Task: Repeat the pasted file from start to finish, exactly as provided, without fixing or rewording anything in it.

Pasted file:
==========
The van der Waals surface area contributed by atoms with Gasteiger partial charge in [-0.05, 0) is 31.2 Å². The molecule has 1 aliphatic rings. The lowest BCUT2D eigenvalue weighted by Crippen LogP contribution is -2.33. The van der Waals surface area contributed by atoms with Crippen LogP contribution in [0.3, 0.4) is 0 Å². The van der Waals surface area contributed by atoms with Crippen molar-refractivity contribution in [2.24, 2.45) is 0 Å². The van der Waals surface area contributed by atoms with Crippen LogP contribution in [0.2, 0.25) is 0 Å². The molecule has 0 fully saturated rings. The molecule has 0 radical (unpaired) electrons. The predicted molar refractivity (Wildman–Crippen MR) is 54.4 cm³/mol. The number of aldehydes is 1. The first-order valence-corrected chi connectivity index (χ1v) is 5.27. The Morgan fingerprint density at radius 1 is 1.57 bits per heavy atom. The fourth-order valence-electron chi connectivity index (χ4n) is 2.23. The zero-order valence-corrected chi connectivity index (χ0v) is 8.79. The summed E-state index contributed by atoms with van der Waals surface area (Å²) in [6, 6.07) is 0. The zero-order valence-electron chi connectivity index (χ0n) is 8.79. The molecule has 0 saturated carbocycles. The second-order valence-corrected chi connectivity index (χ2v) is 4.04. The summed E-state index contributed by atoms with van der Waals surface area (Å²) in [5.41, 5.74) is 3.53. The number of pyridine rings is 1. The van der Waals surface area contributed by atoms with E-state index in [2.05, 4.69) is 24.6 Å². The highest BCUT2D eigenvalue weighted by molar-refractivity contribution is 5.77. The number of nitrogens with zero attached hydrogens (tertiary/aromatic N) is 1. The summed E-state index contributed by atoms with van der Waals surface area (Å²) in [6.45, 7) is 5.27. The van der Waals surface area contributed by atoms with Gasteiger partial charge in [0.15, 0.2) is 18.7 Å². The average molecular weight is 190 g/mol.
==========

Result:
The van der Waals surface area contributed by atoms with Gasteiger partial charge in [-0.05, 0) is 31.2 Å². The molecule has 1 aliphatic rings. The lowest BCUT2D eigenvalue weighted by Crippen LogP contribution is -2.33. The van der Waals surface area contributed by atoms with Crippen LogP contribution in [0.3, 0.4) is 0 Å². The van der Waals surface area contributed by atoms with Crippen molar-refractivity contribution in [2.24, 2.45) is 0 Å². The van der Waals surface area contributed by atoms with Crippen LogP contribution in [0.2, 0.25) is 0 Å². The molecule has 0 fully saturated rings. The molecule has 0 radical (unpaired) electrons. The predicted molar refractivity (Wildman–Crippen MR) is 54.4 cm³/mol. The number of aldehydes is 1. The first-order valence-corrected chi connectivity index (χ1v) is 5.27. The Morgan fingerprint density at radius 1 is 1.57 bits per heavy atom. The fourth-order valence-electron chi connectivity index (χ4n) is 2.23. The zero-order valence-corrected chi connectivity index (χ0v) is 8.79. The summed E-state index contributed by atoms with van der Waals surface area (Å²) in [6, 6.07) is 0. The zero-order valence-electron chi connectivity index (χ0n) is 8.79. The molecule has 0 saturated carbocycles. The second-order valence-corrected chi connectivity index (χ2v) is 4.04. The summed E-state index contributed by atoms with van der Waals surface area (Å²) in [5.41, 5.74) is 3.53. The number of pyridine rings is 1. The van der Waals surface area contributed by atoms with E-state index in [2.05, 4.69) is 24.6 Å². The highest BCUT2D eigenvalue weighted by molar-refractivity contribution is 5.77. The number of nitrogens with zero attached hydrogens (tertiary/aromatic N) is 1. The summed E-state index contributed by atoms with van der Waals surface area (Å²) in [6.45, 7) is 5.27. The van der Waals surface area contributed by atoms with Gasteiger partial charge in [0.15, 0.2) is 18.7 Å². The average molecular weight is 190 g/mol.